“And as you pick a material, it’s going to tell you, while you’re designing it, there’s a better material for you to use. Or, you’ve over engineered it. You don’t need to use the material that you’re using, you can actually use this material and based on the thickness of the shells, you’re going to be okay.

“That’s what we’re working on right now, and its very do-able,” Ray told Manufacturers Monthly.

In Australia

Local distributor, Scott Frayne CEO of Intercad, said the event portrayed SolidWorks’ thinking, “they are not trying to out whizz bang the opposition, they trying to deliver business value through this tool. It’s a consistent message.

“Key issue for us is always speed and performance, click the button and it goes. One major enhancement for 09 that impressed us was the ability to handle large complex drawings, such as oil refinery design with piping and pumping going for kilometres.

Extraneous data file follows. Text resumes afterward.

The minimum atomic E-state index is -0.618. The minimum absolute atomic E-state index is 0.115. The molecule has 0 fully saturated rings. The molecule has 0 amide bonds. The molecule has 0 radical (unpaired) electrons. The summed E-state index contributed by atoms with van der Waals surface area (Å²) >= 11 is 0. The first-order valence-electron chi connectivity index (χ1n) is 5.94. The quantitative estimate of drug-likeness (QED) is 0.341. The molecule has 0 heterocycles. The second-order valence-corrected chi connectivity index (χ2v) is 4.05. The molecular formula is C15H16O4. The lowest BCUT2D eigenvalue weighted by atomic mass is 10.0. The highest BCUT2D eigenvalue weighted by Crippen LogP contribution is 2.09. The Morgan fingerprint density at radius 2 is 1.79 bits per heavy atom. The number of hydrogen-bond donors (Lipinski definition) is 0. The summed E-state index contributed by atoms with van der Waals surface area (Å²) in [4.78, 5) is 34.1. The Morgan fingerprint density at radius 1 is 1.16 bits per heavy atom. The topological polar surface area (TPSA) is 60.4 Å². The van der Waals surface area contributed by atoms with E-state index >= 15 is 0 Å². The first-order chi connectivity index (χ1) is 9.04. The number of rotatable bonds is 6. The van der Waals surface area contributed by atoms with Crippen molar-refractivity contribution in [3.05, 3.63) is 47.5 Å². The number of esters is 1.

“While a few years ago a model with 10,000 components was large, today we have customers working with one million components.

“We find the need for more speed is continuously there, because as the software gets easier to use, people are doing more and more with it. They were the first to deliver ‘test it while you design it’, with Cosmos built into the product.”

Intercad enjoyed a bumper year in 2007 recording 42% growth last year in Australia, as Australian manufacturers realise the benefits of 3D CAD, with Frayne predicting further growth for 2008.

The reason for the growth, Frayne says, is its SolidWorks usability. “On first viewing it can look complicated but after someone has shown you how to navigate around the screen it’s very easy to use.”